Composite overwrapped pressure vessels (COPVs) are heavily used in NASA and commercial spacecraft for propulsion and life support systems and are becoming commonplace in industrial applications including natural gas fueled buses. The rapid response needed to meet the demanding schedule of NASA and its spaceflight partners highlights the importance the Agency places on inspection capability readiness. In response to a launch pad failure, had the prototype advanced scanning system not been developed, the Agency would have been unable to resupply the International Space Station in a timely manner. Projects selected for this portfolio, funded by the NASA Office of Safety and Mission Assurance Nondestructive Evaluation Program, target the top inspection and monitoring needs identified by COPV community leaders and push inspection methods to higher states of readiness. These efforts include (1) statistically verifying surface breaking crack detection limits for a COPV scanning system and (2) testing a flight-qualified COPV orbital debris impact detection system. Ground testing capabilities sought to enhance the understanding of COPV material mechanics include (3) investigating an electromagnetic testing system with subsurface material property measurement capabilities for COPV ground testing and (4) developing methods for internally instrumenting COPV liners with fiber optic strain sensors with high special resolution.
Composite overwrapped pressure vessels (COPVs) were heavily used on Shuttle orbiters and are also being used on Orion, the European Service Module, commercial spacecraft, the Space Launch System, the International Space Station (ISS) and virtually all spacecraft including those of commercial spaceflight partners. Commercially, they are used on natural gas fueled buses, water filtration systems, satellites, and commercial spacecraft including the SpaceX Dragon and Virgin Galactic SpaceShipTwo. Although other materials are occasionally used, most COPVs are thin-walled metallic liners overwrapped with high-performance carbon fibers for strength. This results in higher performing pressure vessels with superior capacity-to-weight performance over metallic pressure vessels. Higher performance parts often come at the expense of safety margins. Hence, these parts require additional diligence during design, manufacturing, testing, usage, and inspection. To date, three fatalities due to COPV failure have occurred in the U.S. transportation sector. Fortunately no fatalities have occurred in the aerospace sector, although COPV failures resulting in injury have occurred. All of these incidents were preventable.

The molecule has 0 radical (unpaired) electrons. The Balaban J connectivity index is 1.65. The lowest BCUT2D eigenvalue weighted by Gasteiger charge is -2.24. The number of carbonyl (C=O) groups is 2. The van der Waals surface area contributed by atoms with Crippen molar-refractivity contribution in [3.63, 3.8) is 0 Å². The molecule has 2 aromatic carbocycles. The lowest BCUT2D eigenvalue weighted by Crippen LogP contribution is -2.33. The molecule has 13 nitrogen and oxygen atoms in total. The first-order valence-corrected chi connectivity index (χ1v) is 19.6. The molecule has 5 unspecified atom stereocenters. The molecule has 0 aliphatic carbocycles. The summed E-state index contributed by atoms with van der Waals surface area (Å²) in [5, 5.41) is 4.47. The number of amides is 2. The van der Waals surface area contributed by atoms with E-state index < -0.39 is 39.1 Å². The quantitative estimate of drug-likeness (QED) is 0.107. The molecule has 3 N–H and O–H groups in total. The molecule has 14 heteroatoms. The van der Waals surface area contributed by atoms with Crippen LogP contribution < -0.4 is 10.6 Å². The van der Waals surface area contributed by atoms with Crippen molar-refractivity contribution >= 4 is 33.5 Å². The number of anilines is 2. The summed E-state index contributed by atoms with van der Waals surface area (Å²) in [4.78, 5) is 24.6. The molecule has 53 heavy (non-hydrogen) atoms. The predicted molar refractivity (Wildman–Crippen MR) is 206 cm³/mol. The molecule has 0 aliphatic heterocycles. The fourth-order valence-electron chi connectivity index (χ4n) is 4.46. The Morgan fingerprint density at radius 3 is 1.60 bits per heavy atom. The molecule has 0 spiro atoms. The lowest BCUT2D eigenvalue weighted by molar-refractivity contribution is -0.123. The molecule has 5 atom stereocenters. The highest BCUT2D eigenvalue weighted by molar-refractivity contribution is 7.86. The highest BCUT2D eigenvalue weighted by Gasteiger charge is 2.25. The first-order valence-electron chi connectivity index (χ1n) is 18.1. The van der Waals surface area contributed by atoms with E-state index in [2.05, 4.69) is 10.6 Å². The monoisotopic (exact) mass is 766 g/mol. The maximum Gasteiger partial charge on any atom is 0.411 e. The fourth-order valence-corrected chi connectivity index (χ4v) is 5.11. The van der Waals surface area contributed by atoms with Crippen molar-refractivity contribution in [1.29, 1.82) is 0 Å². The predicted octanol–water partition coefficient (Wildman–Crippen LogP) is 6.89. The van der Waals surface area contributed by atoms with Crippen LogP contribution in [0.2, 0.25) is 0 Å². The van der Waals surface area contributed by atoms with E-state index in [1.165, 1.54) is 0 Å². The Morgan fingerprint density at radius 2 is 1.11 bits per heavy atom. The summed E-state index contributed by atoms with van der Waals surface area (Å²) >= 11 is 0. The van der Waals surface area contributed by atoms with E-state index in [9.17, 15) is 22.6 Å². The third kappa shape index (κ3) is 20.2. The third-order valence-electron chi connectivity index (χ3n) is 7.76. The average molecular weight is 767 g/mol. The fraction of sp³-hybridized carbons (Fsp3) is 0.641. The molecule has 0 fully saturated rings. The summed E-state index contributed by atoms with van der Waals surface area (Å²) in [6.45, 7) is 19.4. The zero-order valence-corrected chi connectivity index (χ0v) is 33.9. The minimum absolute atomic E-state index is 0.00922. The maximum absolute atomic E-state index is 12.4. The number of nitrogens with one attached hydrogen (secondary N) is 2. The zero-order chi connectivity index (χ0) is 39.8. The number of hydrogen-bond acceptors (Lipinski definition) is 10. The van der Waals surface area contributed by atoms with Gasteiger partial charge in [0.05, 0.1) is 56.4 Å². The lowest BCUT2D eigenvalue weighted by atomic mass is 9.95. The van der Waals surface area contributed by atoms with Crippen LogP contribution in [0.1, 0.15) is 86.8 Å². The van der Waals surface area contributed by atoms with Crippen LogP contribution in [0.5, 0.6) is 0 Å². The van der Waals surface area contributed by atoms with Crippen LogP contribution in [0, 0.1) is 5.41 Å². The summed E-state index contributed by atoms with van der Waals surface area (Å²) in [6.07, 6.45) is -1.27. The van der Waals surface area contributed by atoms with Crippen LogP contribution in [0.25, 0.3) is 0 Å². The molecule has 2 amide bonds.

Developing the Multi-purpose Pressure Vessel Scanner
In 2014, two commercial spacecraft launches were scrubbed due to COPV leaks through the internal liner. Although the contributing factors will not be discussed here, to prevent reoccurrence enhanced nondestructive inspection and evaluation (NDE) were required beyond current industry capabilities. Two years prior to these incidents, the NASA Office of Safety and Mission Assurance (OSMA) had successfully demonstrated a Multi-purpose Pressure Vessel Scanner (MPVS) at a manufacturing center supporting the development of Nitrogen and Oxygen Recharge System (NORS) COPVs destined to resupply ISS. NASA rapidly responded to the support request that followed by enhancing the inspection capabilities of the MPVS in a joint effort by the NASA Office of Safety and Mission Assurance (OSMA) under its Nondestructive Evaluation Program and the NASA Engineering and Safety Center (NESC).